On 14 November 2012, Christopher McGee, a train guard who was at the time employed by Merseyrail, was found guilty of manslaughter by gross negligence following a two week trial at Liverpool Crown Court.
McGee was sentenced to five years’ imprisonment for the part that he played in the tragic death of Miss Georgia Varley, who was 16 at time of the incident.
Whilst each case turns on its own facts, the prosecution has some significance for railway employees in similar positions with duties of care to others, where an error lasting only a few seconds can nonetheless be characterised as grossly negligent.

The facts as reported

Miss Varley was on a night out with friends in Liverpool on 22 October 2011. She was intoxicated through drink and drugs. She had mistakenly left the train at James Street station and leaned against the carriage as she realised her friends were still on board. As she did so Mr McGee signalled to the driver by means of the train’s internal bell system that the train could move away from the platform. Miss Varley was tragically killed as she fell beneath the moving train.

The law

To find a defendant guilty of gross negligence manslaughter the jury must be satisfied that:
• A duty of care existed between the defendant and the victim;
• The duty has been breached;
• The breach caused the death of the victim;
• The breach should be characterised as gross negligence and therefore as a crime.
Whether negligence is gross depends on the seriousness of the breach in all the circumstances in which the defendant was placed when it occurred. The jury has to consider whether the extent to which the defendant’s conduct departed from the proper standard of care incumbent upon him, involving as it must have done a risk of death to the victim, was such that it should be judged criminal.
While this involves an element of circularity the jury is effectively left to decide how far conduct must depart from accepted standards to be characterised as criminal.
Gross negligence manslaughter is judged against the criminal standard of proof which requires the jury to be sure and convinced ‘beyond reasonable doubt’ that the offence has been committed.

Miss Varley was tragically killed as she fell beneath the moving train

Aggravating and mitigating factors

Mr Justice Holroyde in his sentencing comments accepted that:
• Mr McGee’s gross negligence occurred over a few seconds and was not a prolonged course of risk taking;
• He had no relevant convictions;
• He had served the railways conscientiously for 20 years;
• In consequence of what happened he was suffering from post traumatic stress disorder; and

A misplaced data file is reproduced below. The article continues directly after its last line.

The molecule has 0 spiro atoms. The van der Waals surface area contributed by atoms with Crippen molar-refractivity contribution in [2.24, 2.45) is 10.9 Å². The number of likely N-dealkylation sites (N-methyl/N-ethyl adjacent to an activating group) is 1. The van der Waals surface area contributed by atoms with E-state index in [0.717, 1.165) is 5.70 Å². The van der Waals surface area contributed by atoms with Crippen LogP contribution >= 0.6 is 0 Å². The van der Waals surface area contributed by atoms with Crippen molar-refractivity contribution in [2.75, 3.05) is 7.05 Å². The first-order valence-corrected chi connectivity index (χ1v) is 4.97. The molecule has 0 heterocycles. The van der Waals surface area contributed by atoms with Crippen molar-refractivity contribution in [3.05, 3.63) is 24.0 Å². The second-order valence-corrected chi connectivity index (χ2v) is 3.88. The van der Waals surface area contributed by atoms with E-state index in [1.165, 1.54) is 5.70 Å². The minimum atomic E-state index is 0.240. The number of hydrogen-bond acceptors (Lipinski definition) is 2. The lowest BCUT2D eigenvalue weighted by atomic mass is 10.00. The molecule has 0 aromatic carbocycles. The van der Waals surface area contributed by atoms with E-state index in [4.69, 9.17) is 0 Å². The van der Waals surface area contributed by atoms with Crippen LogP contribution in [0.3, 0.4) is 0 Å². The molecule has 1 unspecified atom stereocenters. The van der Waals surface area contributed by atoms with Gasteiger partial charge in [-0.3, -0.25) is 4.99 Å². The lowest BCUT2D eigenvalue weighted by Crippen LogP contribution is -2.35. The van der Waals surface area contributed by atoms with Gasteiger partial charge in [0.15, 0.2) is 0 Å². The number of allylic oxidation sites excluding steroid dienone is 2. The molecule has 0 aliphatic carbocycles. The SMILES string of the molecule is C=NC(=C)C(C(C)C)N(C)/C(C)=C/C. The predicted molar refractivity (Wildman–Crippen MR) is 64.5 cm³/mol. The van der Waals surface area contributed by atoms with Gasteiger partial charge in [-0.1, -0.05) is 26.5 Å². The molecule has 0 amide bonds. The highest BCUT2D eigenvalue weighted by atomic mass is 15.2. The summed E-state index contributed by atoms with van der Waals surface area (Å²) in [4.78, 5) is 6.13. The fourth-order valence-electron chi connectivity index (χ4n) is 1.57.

• A sentence of imprisonment would be difficult for him to bear.

However, he went on to state that:

• Mr McGee had been repeatedly trained and instructed in matters of safety including the risk of accidents at the platform/train interface and knew that anyone falling between a moving train and the platform edge was likely to be killed;
• He had sole control of the train’s movement and his actions determined whether Miss Varley was safe from risk;
• He knew that Miss Varley was intoxicated by her behaviour at a previous station, and seeing her unsteady on her feet before leaning on the train;
• He had a clear view of Miss Varley and was not distracted. She was not moving away from the train and was leaning on it when he pressed the bell signal to depart;
• He took a terrible risk in assuming that Miss Varley would move away when the train began to move and he ignored his repeated training and instruction to ensure it was safe to start the train before he gave the signal;
• After giving the signal he could have countermanded it before the train had really begun to move and have warned Miss Varley to stand away from the train but he did not do so.

The judge sentenced McGee to five years’ imprisonment. McGee has been given leave to appeal to the Court of Appeal.

Implications

Train guards work in what are sometimes extremely challenging circumstances. The constant emphasis on safety within the railway industry means that like many other categories of railway employees they are well trained and aware of their responsibilities for the safety of their colleagues and passengers. The consequence of this is that it is difficult for such an employee who makes a deliberate decision to act in a way which unintentionally results in the death of a passenger to excuse himself from the legal consequences. At the same time, and conversely, the better the training the less likely it is that the employer will be criminally responsible for the gross negligence of an employee.

Daniel McShee and Kamal Chauhan, Kennedys LLP. Telephone: 020 7667 9667